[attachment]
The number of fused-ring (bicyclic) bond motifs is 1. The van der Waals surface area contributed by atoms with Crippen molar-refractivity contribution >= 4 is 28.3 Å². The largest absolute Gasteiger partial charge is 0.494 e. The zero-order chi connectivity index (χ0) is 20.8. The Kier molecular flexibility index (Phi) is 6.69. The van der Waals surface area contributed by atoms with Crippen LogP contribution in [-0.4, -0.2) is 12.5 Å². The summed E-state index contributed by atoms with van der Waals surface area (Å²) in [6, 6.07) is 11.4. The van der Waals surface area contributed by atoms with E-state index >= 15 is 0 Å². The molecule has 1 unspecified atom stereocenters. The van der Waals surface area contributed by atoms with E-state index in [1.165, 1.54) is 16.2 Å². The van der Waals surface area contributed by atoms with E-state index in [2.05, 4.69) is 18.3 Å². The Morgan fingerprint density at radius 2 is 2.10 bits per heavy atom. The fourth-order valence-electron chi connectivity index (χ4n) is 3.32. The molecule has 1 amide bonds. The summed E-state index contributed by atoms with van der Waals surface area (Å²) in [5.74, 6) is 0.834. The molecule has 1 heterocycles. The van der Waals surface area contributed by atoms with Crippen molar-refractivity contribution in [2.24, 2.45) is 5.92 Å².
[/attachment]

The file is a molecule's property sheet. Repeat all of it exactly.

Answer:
The number of fused-ring (bicyclic) bond motifs is 1. The van der Waals surface area contributed by atoms with Crippen molar-refractivity contribution >= 4 is 28.3 Å². The largest absolute Gasteiger partial charge is 0.494 e. The zero-order chi connectivity index (χ0) is 20.8. The Kier molecular flexibility index (Phi) is 6.69. The van der Waals surface area contributed by atoms with Crippen LogP contribution in [-0.4, -0.2) is 12.5 Å². The summed E-state index contributed by atoms with van der Waals surface area (Å²) in [6, 6.07) is 11.4. The van der Waals surface area contributed by atoms with E-state index >= 15 is 0 Å². The molecule has 1 unspecified atom stereocenters. The van der Waals surface area contributed by atoms with E-state index in [1.165, 1.54) is 16.2 Å². The van der Waals surface area contributed by atoms with E-state index in [2.05, 4.69) is 18.3 Å². The Morgan fingerprint density at radius 2 is 2.10 bits per heavy atom. The fourth-order valence-electron chi connectivity index (χ4n) is 3.32. The molecule has 1 amide bonds. The summed E-state index contributed by atoms with van der Waals surface area (Å²) in [5.74, 6) is 0.834. The molecule has 1 heterocycles. The van der Waals surface area contributed by atoms with Crippen molar-refractivity contribution in [2.24, 2.45) is 5.92 Å².